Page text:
|Financial Services Commission (FSC) Chairman Kim Joo-hyun speaks during a meeting with CEOs of major banks to discuss extending loan maturity for pandemic-stricken businesses at the Korea Federation of Banks in central Seoul, Tuesday. Yonhap|
By Yi Whan-woo
The government's extended grace period for loan repayments as a pandemic relief program is fueling concerns that banks will find it more difficult to figure out which clients are at risk of default.
Accordingly, the banks are anticipated to struggle more to manage their financial soundness for the next three years ― the maximum grace period as announced by the Financial Services Commission (FSC), Tuesday.
It is the fifth time that the government has extended the maturity on loans since April 2020 so as to buttress the cash-strapped self-employed and small and medium-sized enterprises (SMEs) struggling financially amid the COVID-19 pandemic.
So far, every six months, the grace period has been extended on the loans. The total amount of loans that have been extended is worth 362.4 trillion won.
Under the circumstances, multiple bank officials contacted by The Korea Times noted that their respective companies are capable of detecting default risks in advance but still find the repeated extensions of loan maturity burdensome.
"The government's measure is weighing on our efforts to manage financial soundness even if we're ready with solid risk management," an official said on condition of anonymity.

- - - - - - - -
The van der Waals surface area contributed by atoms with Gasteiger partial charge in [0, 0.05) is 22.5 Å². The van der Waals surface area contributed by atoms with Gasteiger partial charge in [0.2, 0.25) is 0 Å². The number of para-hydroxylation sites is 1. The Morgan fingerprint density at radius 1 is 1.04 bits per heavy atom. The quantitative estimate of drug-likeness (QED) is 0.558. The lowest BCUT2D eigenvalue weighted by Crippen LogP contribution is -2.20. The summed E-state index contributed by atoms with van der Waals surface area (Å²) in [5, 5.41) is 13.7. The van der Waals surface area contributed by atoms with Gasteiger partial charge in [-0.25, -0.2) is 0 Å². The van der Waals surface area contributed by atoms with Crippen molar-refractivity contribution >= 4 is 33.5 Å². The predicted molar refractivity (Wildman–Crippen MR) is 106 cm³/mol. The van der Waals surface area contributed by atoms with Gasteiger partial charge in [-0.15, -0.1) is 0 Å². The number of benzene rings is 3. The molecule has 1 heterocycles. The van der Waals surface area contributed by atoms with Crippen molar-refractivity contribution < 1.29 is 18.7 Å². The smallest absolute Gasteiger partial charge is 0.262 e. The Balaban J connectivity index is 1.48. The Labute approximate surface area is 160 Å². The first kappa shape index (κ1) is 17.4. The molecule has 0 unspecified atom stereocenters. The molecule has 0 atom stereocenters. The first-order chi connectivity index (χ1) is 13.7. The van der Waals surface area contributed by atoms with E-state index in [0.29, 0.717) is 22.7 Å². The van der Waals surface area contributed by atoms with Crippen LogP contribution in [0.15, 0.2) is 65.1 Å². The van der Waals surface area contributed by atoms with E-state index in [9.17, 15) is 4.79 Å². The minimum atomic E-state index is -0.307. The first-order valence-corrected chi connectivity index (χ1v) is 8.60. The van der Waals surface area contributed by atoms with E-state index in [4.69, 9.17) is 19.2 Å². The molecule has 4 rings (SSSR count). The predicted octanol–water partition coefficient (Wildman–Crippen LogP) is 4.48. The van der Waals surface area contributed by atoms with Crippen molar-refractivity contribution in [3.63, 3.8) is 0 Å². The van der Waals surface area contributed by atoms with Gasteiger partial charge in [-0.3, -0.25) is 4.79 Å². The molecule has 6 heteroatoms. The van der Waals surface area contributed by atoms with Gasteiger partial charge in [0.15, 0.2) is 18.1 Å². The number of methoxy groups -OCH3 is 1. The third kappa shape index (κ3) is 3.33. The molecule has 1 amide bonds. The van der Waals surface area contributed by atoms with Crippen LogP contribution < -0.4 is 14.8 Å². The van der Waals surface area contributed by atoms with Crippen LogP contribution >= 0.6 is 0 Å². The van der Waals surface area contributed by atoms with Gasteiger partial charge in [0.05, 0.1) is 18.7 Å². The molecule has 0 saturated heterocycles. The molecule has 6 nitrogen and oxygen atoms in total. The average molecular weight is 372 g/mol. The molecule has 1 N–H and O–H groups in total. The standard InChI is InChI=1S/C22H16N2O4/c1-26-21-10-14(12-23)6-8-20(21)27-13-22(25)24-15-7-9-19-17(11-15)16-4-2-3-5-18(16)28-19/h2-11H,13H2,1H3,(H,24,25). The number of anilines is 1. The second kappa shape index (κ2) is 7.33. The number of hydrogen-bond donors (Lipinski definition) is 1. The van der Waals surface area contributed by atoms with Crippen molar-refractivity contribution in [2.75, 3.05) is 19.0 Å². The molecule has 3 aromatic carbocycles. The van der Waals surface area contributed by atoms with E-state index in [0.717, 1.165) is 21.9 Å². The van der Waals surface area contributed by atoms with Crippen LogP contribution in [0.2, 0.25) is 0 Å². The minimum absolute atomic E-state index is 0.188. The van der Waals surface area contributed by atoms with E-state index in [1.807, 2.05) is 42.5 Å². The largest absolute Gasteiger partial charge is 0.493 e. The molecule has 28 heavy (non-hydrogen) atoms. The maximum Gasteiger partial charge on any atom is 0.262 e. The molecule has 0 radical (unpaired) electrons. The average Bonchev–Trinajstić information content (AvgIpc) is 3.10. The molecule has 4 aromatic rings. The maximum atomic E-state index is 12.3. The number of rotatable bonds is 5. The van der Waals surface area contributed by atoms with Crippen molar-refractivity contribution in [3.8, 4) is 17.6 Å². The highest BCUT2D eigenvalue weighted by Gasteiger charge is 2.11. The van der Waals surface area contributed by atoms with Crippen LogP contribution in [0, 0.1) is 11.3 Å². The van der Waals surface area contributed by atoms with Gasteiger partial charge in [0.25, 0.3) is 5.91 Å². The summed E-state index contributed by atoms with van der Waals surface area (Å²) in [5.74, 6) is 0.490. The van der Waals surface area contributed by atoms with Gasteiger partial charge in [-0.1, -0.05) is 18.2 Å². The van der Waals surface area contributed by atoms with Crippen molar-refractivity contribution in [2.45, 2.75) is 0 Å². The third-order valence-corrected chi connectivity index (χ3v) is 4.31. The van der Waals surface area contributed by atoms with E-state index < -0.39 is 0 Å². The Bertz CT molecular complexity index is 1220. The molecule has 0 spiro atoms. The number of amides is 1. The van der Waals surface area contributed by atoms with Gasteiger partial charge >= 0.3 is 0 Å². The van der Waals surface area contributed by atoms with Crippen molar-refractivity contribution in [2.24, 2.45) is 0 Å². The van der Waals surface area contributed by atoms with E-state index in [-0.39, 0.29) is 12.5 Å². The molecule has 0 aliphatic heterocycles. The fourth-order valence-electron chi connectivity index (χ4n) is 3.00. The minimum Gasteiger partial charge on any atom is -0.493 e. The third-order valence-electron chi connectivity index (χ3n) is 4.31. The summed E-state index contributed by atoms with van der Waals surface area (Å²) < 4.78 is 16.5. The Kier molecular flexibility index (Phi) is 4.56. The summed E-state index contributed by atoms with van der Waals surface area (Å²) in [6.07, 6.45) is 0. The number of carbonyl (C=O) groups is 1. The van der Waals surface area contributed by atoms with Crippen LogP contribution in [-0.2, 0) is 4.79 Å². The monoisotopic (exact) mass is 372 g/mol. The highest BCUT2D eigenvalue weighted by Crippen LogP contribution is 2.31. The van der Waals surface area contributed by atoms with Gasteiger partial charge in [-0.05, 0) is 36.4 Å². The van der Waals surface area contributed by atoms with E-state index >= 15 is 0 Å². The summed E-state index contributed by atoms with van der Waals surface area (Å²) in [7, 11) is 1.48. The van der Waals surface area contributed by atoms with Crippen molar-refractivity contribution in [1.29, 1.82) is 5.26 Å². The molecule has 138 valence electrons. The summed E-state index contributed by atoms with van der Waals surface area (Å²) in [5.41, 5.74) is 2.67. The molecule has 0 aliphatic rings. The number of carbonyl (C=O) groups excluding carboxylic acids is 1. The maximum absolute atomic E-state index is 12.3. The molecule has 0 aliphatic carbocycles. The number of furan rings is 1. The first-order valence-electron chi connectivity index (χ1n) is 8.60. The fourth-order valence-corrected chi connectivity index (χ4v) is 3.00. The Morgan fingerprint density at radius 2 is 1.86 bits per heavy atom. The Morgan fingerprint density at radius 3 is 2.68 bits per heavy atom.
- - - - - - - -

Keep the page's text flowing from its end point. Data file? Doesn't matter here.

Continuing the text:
Another official said, "We may discover snowballing debts among our customers and increased risks associated with insolvency as the deadline for loan maturity approaches in coming years."
To manage risk, the lenders have been increasing allowances against possible uncollectible amounts as recommended by the government.
The total allowance from five major lenders ― KB Kookmin, Shinhan, Hana, Woori and NH NongHyup ― amounted to 1.34 trillion won ($940 million) as of the second quarter, compared to 465.2 billion in the first quarter, 428 billion won in April-June 2021 and 419.9 billion in January-March 2021.
"Nevertheless, the cost of increasing allowances suggests sacrificing investment opportunities, and therefore, it may not be so beneficial from a broader business perspective," a third bank official said.
The banks downplayed the possibility of being unaware of their business clients going bankrupt in the next few years.
"We assess financial statements of business clients at least once every year, and virtually all clients at risk of bankruptcy can be found in advance," another official said.
The risk management strategies also included a stress test, in which banks simulate the worst possible business environment, such as the ones during the 1997-98 Asian financial crisis and the 2008-09 global financial crisis, and see if they can endure relevant challenges.
"The challenge coming from the repeated extension of loan maturity is far better than what we went through in the two past financial crises," another official said.